SUPPLY CHAIN WOES – James Pelletier, Yellow Jersey bicycle mechanic, is surrounded by cycles waiting to be repaired as he points to empty display racks at the Harbor Drive store. The main showroom rack, which can hold two dozen new bicycles, now holds only three bicycles (including an unclaimed special-order $5,000 electric mountain bike) for sale. A nationwide supply chain disruption of bicycles and parts is not expected to be alleviated any time soon. (Sentinel Photo by James Poulson)

Anchorage Police Still Cite Minors for Having Tobacco

    ANCHORAGE (AP) — The Anchorage Police Department has continued issuing citations to minors for possession of tobacco and vaping products despite a new ordinance ending the penalty, officials said.
    The Anchorage Assembly passed an ordinance in July called Tobacco 21 to help reduce teen smoking, The Anchorage Daily News reported.
    The ordinance included a change that went into effect Aug. 20 to stop issuing citations to minors in possession of tobacco and vaping products.
    Anchorage police have not followed the intent of the city’s legislative body and have instead relied on state code to continue penalizing minors in possession, officials said.
    Officers issued 23 citations for minors in possession of tobacco or vaping products between Aug. 29 and Oct. 30, department spokeswoman Renee Oistad said.
    Prior to the assembly’s decision, police usually used state code anyway. From Jan. 1 to July 1, officers wrote 44 citations under the state code and two under municipal code, Oistad said.
    Assemblywoman Suzanne LaFrance was surprised by the police action.
    “I definitely need to go to APD to understand that perspective, because that’s not what my intent, the intent of Tobacco 21, is. It’s deliberately not punitive toward young people,” said LaFrance, who co-sponsored the ordinance with assembly members John Weddleton and Austin Quinn-Davidson.
    Tobacco 21, which officials said was modeled after national policy created by health organizations, passed in a unanimous assembly vote.
    The assembly initially considered increasing the possession penalty, but research showed that approach to be ineffective. The members voted to increase the penalty for selling to minors, LaFrance said.
    “Removing the section that had to do with minors in possession was very deliberate,” LaFrance said.
 
   

August 5, 2020

A Note To Our Readers

Reopening: Phase One:

 

On March 30 the Daily Sitka Sentinel began taking precautions against the coronavirus, which was starting to show up in Alaska.

We closed our building to the public and four key employees started working remotely. Home delivery was suspended to protect our carriers from exposure to the virus.

Four months later, the virus is still with us and the precautions remain in effect.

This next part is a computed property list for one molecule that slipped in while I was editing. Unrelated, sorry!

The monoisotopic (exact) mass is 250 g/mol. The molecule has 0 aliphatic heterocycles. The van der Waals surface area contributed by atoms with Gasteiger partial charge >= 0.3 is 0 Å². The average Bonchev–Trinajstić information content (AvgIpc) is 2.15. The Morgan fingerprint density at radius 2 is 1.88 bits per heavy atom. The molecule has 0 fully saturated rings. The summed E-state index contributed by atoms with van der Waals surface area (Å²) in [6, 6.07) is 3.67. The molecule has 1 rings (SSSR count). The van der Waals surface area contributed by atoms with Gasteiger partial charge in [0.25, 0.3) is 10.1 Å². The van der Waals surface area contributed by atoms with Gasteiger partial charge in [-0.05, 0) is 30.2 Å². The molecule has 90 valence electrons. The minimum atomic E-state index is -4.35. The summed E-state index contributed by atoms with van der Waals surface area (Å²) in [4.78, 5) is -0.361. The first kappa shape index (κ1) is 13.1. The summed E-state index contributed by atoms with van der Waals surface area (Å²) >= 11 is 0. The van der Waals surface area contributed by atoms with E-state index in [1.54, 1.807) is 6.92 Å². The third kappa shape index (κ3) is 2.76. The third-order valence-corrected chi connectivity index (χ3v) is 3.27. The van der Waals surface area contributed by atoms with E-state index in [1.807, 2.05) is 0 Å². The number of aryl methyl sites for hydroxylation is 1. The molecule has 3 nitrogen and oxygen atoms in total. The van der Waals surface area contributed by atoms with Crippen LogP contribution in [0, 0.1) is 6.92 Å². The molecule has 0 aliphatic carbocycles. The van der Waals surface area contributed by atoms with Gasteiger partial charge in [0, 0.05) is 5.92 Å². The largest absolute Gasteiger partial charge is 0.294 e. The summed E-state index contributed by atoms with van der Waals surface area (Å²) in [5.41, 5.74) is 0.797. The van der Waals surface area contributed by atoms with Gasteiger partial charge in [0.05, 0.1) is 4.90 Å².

In appreciation for the willingness of our subscribers to pick up their daily paper at drop-off sites, the Sentinel was free to all readers, and subscriptions were extended without charge.

As of August 1 the Sentinel is once again charging for subscriptions, but the present method of having subscribers pick up their papers at designated sites will continue.

The expiration date of all subscriptions has been extended without charge for an additional four months.

We thank our readers for their support in these uncertain times, and especially those who paid for the paper despite the free offer.

We look forward to the time when we can safely resume home delivery.

To check on the expiration of your subscription or to make a payment please call 747-3219. The subscription email address is This email address is being protected from spambots. You need JavaScript enabled to view it. . We also will be mailing out reminder cards.

The single copy price is again 75 cents. The news racks do not require coins to open, but we ask that the 75 cents for a non-subscription single copy sale be paid with coins in the slot.

– The Sitka Sentinel Staff

 

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Alaska COVID-19
At a Glance

(updated 9-21-20)

By Sentinel Staff

The state Department of Health and Social Services has posted the following update on the number of confirmed COVID-19 cases in Alaska as of 10:45 a.m. Tuesday.

New cases as of Monday: 46

Total statewide – 6,950

Total (cumulative) deaths – 45

Active cases in Sitka – 17 (7 resident; 10 non-resident) *

Recovered cases in Sitka – 41 (37 resident; 4 non-resident) *

The state says the cumulative number of cases hospitalized is 266.

To visit the Alaska DHSS Corona Response dashboard website click here.

* These numbers reflect State of Alaska data. Local cases may not immediately appear on DHSS site, or are reported on patient’s town of residence rather than Sitka’s statistics. 

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20 YEARS AGO
September 2000

Enrollment is down by more than 100 students from last year, a decline four times greater than anticipated in the budget, Sitka School District Superintendent John Holst said today. The budget was based on an enrollment down by only 25 students.

50 YEARS AGO
September 1970

The borough assembly approved unanimously an ordinance authorizing expenditure of $12,000 for a redevelopment plan for the Sitka Indian Village. ... Judy Christianson, a member of the Sitka Community Action Group board of directors, has suggested that the planning be handled by a private social service organization called Habitats West.

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